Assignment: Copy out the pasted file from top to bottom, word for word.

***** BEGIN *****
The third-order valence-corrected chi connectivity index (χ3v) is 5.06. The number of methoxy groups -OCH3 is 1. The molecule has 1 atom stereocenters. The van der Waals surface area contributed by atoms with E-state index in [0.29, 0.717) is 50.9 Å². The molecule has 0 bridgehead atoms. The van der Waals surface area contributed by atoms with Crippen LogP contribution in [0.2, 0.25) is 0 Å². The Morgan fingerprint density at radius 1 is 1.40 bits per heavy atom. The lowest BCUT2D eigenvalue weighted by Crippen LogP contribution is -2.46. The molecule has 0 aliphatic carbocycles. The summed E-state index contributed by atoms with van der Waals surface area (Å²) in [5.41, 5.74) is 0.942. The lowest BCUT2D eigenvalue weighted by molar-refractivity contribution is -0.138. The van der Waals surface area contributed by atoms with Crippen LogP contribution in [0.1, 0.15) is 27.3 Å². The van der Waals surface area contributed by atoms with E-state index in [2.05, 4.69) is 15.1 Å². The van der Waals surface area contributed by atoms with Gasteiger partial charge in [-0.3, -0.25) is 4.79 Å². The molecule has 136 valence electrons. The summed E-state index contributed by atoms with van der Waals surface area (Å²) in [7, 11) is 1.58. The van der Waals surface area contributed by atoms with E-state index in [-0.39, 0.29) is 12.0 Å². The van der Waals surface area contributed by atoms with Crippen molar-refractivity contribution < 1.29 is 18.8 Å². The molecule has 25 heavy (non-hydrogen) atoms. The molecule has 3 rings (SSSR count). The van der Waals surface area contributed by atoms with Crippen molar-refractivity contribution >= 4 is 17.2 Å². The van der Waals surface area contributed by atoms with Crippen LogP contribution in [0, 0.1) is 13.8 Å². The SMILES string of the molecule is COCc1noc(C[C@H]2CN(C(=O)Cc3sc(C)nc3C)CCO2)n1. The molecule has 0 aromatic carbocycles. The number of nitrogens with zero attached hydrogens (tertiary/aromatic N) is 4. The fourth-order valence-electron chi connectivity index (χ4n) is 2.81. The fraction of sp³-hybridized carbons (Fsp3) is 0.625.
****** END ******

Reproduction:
The third-order valence-corrected chi connectivity index (χ3v) is 5.06. The number of methoxy groups -OCH3 is 1. The molecule has 1 atom stereocenters. The van der Waals surface area contributed by atoms with E-state index in [0.29, 0.717) is 50.9 Å². The molecule has 0 bridgehead atoms. The van der Waals surface area contributed by atoms with Crippen LogP contribution in [0.2, 0.25) is 0 Å². The Morgan fingerprint density at radius 1 is 1.40 bits per heavy atom. The lowest BCUT2D eigenvalue weighted by Crippen LogP contribution is -2.46. The molecule has 0 aliphatic carbocycles. The summed E-state index contributed by atoms with van der Waals surface area (Å²) in [5.41, 5.74) is 0.942. The lowest BCUT2D eigenvalue weighted by molar-refractivity contribution is -0.138. The van der Waals surface area contributed by atoms with Crippen LogP contribution in [0.1, 0.15) is 27.3 Å². The van der Waals surface area contributed by atoms with E-state index in [2.05, 4.69) is 15.1 Å². The van der Waals surface area contributed by atoms with Gasteiger partial charge in [-0.3, -0.25) is 4.79 Å². The molecule has 136 valence electrons. The summed E-state index contributed by atoms with van der Waals surface area (Å²) in [7, 11) is 1.58. The van der Waals surface area contributed by atoms with E-state index in [-0.39, 0.29) is 12.0 Å². The van der Waals surface area contributed by atoms with Crippen molar-refractivity contribution < 1.29 is 18.8 Å². The molecule has 25 heavy (non-hydrogen) atoms. The molecule has 3 rings (SSSR count). The van der Waals surface area contributed by atoms with Crippen molar-refractivity contribution >= 4 is 17.2 Å². The van der Waals surface area contributed by atoms with Crippen LogP contribution in [0, 0.1) is 13.8 Å². The SMILES string of the molecule is COCc1noc(C[C@H]2CN(C(=O)Cc3sc(C)nc3C)CCO2)n1. The molecule has 0 aromatic carbocycles. The number of nitrogens with zero attached hydrogens (tertiary/aromatic N) is 4. The fourth-order valence-electron chi connectivity index (χ4n) is 2.81. The fraction of sp³-hybridized carbons (Fsp3) is 0.625.